Land acknowledgements a way to honor Native American and Indigenous people

Land acknowledgments are a simple, powerful way to show respect to Native American and Indigenous people, which help to correct the stories and practices that erase Indigenous people’s history and culture.

Infograph by Keith BraveHeart
Artwork by Keith BraveHeart

According to recent studies published in Nature International Journal of Science, human beings have lived in North America for at least the last 20,000 – 25,000 years. The lands and waters that make up North America have been, and continue to be, stewarded by Native American and Indigenous peoples in the United States and Canada, yet there are some people who may not be aware of the original, historical, or in some cases current, inhabitants of the land they visit and occupy.

Land acknowledgements are one way to recognize the histories and connections between Native American and Indigenous peoples and the land. "A land acknowledgement is an optional statement, often given at the beginning of organized events, celebrations and activities, or published in printed materials," according to the Native American Institute within the College of Agriculture and Natural Resources at Michigan State University. “The purpose of a land acknowledgement is to recognize, respect and affirm the ongoing relationship between Indigenous people and the land.”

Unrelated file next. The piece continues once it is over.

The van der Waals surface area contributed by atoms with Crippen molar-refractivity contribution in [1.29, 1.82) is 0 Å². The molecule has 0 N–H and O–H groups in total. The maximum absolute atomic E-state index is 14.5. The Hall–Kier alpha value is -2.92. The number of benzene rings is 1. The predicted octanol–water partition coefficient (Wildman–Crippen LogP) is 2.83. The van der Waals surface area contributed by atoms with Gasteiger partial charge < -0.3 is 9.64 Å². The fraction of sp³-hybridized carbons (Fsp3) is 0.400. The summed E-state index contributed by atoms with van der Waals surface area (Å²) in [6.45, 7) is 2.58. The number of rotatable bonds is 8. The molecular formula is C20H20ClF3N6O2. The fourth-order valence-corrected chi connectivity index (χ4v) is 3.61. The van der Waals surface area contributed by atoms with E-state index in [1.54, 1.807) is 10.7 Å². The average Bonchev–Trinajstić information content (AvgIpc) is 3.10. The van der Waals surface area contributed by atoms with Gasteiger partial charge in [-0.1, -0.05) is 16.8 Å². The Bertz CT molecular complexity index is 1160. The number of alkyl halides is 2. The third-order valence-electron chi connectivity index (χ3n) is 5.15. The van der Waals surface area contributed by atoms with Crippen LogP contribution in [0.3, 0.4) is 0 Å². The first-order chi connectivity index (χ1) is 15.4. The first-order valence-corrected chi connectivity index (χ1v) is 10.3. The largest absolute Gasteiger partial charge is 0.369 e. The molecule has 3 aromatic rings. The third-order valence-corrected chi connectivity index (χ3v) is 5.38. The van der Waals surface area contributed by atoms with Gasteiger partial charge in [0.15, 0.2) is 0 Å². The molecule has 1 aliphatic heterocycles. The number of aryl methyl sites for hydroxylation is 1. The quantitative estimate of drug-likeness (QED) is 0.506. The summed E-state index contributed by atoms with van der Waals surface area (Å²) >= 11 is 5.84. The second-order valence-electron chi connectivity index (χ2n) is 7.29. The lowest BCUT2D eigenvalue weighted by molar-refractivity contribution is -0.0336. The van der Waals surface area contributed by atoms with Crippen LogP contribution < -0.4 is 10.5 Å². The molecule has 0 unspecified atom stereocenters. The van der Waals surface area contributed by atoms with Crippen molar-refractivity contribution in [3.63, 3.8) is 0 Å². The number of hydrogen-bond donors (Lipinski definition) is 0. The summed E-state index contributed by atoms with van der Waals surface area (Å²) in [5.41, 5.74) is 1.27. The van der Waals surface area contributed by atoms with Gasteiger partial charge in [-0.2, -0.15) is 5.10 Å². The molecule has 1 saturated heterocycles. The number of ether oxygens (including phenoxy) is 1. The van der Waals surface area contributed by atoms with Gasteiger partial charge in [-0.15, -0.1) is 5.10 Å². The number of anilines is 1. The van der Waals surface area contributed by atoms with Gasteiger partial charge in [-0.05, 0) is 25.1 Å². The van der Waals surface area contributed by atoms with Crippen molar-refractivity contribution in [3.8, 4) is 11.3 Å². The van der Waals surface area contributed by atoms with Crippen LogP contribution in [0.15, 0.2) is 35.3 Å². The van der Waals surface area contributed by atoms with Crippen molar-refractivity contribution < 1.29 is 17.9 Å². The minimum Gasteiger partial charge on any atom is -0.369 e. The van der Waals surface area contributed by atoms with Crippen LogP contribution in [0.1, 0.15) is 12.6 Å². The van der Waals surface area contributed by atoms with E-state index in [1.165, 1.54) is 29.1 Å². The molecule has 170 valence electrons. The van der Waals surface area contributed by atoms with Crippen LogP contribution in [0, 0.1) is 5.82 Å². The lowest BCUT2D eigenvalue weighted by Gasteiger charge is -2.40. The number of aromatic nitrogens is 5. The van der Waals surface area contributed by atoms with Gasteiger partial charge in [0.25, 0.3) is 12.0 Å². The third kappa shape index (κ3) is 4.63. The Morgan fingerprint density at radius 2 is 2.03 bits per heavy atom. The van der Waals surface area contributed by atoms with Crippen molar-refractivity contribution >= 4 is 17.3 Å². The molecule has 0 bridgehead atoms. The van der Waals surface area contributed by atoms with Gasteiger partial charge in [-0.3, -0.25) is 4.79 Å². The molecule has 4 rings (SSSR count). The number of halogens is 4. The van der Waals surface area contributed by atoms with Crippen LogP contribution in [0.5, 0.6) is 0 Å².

Land acknowledgements help to remind and educate people about the relationships between specific lands in the United States and the history of inhabitation of that land by Indigenous and Native American people and non-Native American settlers. In this way, land acknowledgments serve as an important part of a broad approach to land education, which seeks to build knowledge among people in the United States about the historical, and current, relationship between land ownership and Indigenous peoples. According to the MSU Native American Institute website, “Land acknowledgements also raise awareness about the Indigenous histories, perspectives and experiences that are often suppressed or forgotten.”

MSU's land acknowledgement states the following:

“Michigan State University occupies the ancestral, traditional and contemporary lands of the Anishinaabeg – Three Fires Confederacy of Ojibwe, Odawa and Potawatomi peoples. In particular, the university resides on land ceded in the 1819 Treaty of Saginaw. We recognize Michigan’s 12 federally recognized Native Nations, historic Indigenous communities in Michigan, Indigenous individuals and communities who live here now, and those who were forcibly removed from their homelands. In offering this land acknowledgement, we affirm Indigenous sovereignty, history and experiences.”

While anyone wishing to include a land acknowledgement, such as MSU’s, as part of a formal event, program or gathering may choose to do so, it is important for the speaker to understand the context in which they are offering the statement and their own relationship with Indigenous and Native American people and communities. Land acknowledgments should be written to include the naming of the specific Indigenous lands on which a program or event is taking place on, and should include specific reasons why the land acknowledgment is being offered.